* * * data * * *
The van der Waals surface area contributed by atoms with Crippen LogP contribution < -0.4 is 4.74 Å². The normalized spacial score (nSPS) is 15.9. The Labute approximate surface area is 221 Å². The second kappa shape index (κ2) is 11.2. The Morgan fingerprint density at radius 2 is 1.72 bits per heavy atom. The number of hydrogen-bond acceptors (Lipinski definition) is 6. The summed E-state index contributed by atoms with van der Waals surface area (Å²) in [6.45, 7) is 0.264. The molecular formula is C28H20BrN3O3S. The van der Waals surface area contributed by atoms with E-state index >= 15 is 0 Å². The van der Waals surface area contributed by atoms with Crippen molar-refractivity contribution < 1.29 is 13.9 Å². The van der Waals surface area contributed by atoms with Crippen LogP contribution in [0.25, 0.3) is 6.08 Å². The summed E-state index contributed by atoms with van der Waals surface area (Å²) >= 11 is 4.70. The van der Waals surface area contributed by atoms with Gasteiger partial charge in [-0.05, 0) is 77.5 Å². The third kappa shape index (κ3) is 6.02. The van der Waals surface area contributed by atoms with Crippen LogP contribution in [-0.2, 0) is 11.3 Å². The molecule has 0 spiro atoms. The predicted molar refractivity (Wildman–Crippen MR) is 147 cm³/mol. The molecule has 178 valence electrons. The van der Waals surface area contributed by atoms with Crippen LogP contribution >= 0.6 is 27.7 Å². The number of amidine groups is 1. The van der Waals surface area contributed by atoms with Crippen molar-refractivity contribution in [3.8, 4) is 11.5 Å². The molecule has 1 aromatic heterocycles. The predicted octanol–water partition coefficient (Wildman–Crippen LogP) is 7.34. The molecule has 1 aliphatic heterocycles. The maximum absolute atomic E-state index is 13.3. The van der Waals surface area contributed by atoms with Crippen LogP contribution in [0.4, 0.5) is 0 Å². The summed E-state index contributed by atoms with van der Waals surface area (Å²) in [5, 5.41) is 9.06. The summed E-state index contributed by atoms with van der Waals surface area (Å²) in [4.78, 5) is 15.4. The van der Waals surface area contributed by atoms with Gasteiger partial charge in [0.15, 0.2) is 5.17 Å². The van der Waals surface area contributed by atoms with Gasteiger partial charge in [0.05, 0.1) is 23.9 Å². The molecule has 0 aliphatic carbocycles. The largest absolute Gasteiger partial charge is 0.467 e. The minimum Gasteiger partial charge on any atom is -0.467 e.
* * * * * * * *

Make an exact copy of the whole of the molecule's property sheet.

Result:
The van der Waals surface area contributed by atoms with Crippen LogP contribution < -0.4 is 4.74 Å². The normalized spacial score (nSPS) is 15.9. The Labute approximate surface area is 221 Å². The second kappa shape index (κ2) is 11.2. The Morgan fingerprint density at radius 2 is 1.72 bits per heavy atom. The number of hydrogen-bond acceptors (Lipinski definition) is 6. The summed E-state index contributed by atoms with van der Waals surface area (Å²) in [6.45, 7) is 0.264. The molecular formula is C28H20BrN3O3S. The van der Waals surface area contributed by atoms with E-state index >= 15 is 0 Å². The van der Waals surface area contributed by atoms with Crippen molar-refractivity contribution < 1.29 is 13.9 Å². The van der Waals surface area contributed by atoms with Crippen LogP contribution in [0.25, 0.3) is 6.08 Å². The summed E-state index contributed by atoms with van der Waals surface area (Å²) >= 11 is 4.70. The van der Waals surface area contributed by atoms with Gasteiger partial charge in [-0.05, 0) is 77.5 Å². The third kappa shape index (κ3) is 6.02. The van der Waals surface area contributed by atoms with Crippen LogP contribution in [-0.2, 0) is 11.3 Å². The molecule has 0 spiro atoms. The predicted molar refractivity (Wildman–Crippen MR) is 147 cm³/mol. The molecule has 178 valence electrons. The van der Waals surface area contributed by atoms with Crippen LogP contribution >= 0.6 is 27.7 Å². The number of amidine groups is 1. The van der Waals surface area contributed by atoms with Crippen molar-refractivity contribution in [3.8, 4) is 11.5 Å². The molecule has 1 aromatic heterocycles. The predicted octanol–water partition coefficient (Wildman–Crippen LogP) is 7.34. The molecule has 1 aliphatic heterocycles. The maximum absolute atomic E-state index is 13.3. The van der Waals surface area contributed by atoms with Crippen LogP contribution in [0.4, 0.5) is 0 Å². The summed E-state index contributed by atoms with van der Waals surface area (Å²) in [5, 5.41) is 9.06. The summed E-state index contributed by atoms with van der Waals surface area (Å²) in [4.78, 5) is 15.4. The van der Waals surface area contributed by atoms with Gasteiger partial charge in [0.15, 0.2) is 5.17 Å². The van der Waals surface area contributed by atoms with Gasteiger partial charge in [0.05, 0.1) is 23.9 Å². The molecule has 0 aliphatic carbocycles. The largest absolute Gasteiger partial charge is 0.467 e. The minimum Gasteiger partial charge on any atom is -0.467 e.